Scientists developing more sensitive next-generation gravitational wave detectors struggle with technical challenges that might be easily overcome by putting such detectors on the moon. Here is why a gravitational wave observatory on Earth's natural companion might be a good idea.
Gravitational waves are ripples in spacetime triggered by collisions between the most massive objects known to exist in the universe — black holes and neutron stars, the odd leftovers birthed from the deaths of the most giant stars.
First detected in 2015, these cosmic signals can be picked up by sophisticated detectors such as the U.S. Laser Interferometer Gravitational-Wave Observatory (LIGO) or the European VIRGO detector in Italy. But the current detectors only detect the most powerful and relatively nearby collisions that occurred within 7 billion light-years from Earth, according to Einstein Online.
Scientists are already developing larger, more sensitive machines that would be able to detect even the most distant cosmic clashes, as well as those caused by collisions between smaller black holes and lighter neutron stars. There's one issue: We have yet to figure out how to eliminate the ever-present background noise produced by our planet. One researcher thinks that the problem could be solved by putting a gravitational wave detector on the moon.
Speaking at the Astronomy from the Moon conference held earlier this year in London, professor Jan Harms, a gravitational wave-detection expert at Italy's Gran Sasso Science Institute, said that since these next-generation detectors want to provide much better sensitivity than LIGO and VIRGO, they need to be not only larger, but also better protected from seismic noise, the constant hum of our planet and the life it harbors.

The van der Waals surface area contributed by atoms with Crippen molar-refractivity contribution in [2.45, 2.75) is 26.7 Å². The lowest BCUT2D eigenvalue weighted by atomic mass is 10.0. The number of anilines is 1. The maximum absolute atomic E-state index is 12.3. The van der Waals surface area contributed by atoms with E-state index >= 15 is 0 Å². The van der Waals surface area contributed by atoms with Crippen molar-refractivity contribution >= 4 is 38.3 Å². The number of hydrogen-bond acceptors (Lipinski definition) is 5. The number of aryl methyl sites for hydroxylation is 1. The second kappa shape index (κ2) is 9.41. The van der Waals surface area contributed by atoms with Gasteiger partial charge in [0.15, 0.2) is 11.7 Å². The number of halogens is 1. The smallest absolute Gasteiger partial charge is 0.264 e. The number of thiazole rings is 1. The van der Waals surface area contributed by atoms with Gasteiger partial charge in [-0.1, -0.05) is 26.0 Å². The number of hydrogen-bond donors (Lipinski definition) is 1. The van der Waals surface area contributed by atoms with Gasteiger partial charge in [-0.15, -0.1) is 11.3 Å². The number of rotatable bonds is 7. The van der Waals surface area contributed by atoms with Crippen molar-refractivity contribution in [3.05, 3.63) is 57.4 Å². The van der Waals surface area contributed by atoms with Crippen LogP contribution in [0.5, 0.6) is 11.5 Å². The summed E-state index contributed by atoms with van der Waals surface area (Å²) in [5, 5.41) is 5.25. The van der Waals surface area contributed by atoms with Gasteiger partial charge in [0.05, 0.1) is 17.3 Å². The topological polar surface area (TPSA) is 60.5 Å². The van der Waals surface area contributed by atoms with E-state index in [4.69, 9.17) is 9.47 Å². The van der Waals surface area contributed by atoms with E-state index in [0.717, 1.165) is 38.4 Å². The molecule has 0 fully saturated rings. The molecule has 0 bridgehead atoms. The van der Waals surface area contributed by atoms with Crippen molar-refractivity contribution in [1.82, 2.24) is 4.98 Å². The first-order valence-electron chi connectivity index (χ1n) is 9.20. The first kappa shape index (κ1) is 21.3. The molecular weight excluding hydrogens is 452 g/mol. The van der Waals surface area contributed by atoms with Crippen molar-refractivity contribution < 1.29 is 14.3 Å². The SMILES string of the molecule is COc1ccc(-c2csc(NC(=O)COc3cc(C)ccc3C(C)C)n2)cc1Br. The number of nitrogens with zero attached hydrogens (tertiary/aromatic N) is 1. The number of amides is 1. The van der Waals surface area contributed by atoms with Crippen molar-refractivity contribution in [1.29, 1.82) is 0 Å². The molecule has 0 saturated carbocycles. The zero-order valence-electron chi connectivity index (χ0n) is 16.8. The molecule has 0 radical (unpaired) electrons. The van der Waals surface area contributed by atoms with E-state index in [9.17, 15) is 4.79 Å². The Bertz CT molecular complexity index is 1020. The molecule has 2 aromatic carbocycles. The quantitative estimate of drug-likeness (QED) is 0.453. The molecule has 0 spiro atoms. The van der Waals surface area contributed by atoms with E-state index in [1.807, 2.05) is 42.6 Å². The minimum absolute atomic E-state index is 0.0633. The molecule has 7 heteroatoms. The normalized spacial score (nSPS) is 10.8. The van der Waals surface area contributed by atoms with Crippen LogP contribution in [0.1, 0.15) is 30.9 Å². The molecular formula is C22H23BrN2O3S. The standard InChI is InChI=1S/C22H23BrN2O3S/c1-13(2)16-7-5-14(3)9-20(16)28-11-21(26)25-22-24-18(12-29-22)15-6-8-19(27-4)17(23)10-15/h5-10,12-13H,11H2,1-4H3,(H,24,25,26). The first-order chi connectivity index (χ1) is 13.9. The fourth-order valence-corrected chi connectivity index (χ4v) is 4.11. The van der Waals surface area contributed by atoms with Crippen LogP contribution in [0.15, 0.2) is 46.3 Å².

"Gravitational-wave detectors are sensitive to tiny forces that no other experiment can see, which makes them very susceptible to their environment (even in space and on the moon)," Harms told Space.com in an email. "The moon offers ideal conditions, and we are very lucky that it is so close to Earth. For example, we know that the moon is seismically extremely quiet, above all because of the lack of ocean and atmosphere, but also because moonquakes are less frequent and weaker compared to earthquakes."
Moreover, to maximize the sensitivity of these devices, the next-generation gravitational-wave detectors should be cooled to extremely low temperatures close to absolute zero, the temperature equivalent to minus 459.67 degrees Fahrenheit (minus 273.15 degrees Celsius) at which point atoms stop moving. But the cooling technologies required to reach such temperatures create vibrations, which then make it more difficult to detect the subtle space-time ripples.
Inside the moon's permanently shadowed polar craters, on the other hand, temperatures are naturally extremely cold and stable enough to host such sensitive equipment.
"Exploiting these physical conditions on the moon will make it possible to open an important frequency band from 0.1Hz to 1Hz to gravitational-wave observations, which cannot be observed on Earth," Harms explained. "There is a lot of breakthrough science we expect to be able to do with observations in this band."
In addition to sensing merging black holes and neutron stars, a gravitational-wave detector on the moon could be able to spot collisions of smaller, less massive objects, such as white dwarfs, the cooling remnants of smaller stars such as our sun, Harms wrote. Scientists think that such collisions are responsible for certain types of supernovas, the most powerful explosions known to occur in the universe, but they don't yet have any evidence of that.
By being able to observe mergers of smaller black holes at the most distant reaches of the universe, scientists would also be able to fill gaps in their understanding of the formation of supermassive black holes, the gaping monsters devouring matter at the center of galaxies.
"At the moment, we do not have a unique and fully satisfactory answer to how supermassive black holes were formed," Harms added.
Harms and his team are already developing a concept of a lunar gravitational-wave detector, which, Harms believes, could launch to the moon within the next decade. Called the Lunar Gravitational Wave Antenna, the detector would use the entire moon as a giant receptor of gravitational waves. A sensitive sensor placed inside one of the cold, shaded lunar craters would then measure the minuscule vibrations of the moon caused by passing gravitational waves.
"There are no major technological hurdles to overcome to realize this detector," Harms wrote.
Scientists from other astronomy disciplines are looking at the moon and its polar craters as well, seeing them as the best destination that could allow them to push the boundaries of what is possible with existing ground and space-based telescopes. If all these ideas come to fruition, it might soon get a little crowded in those frosty, eternally quiet moon craters.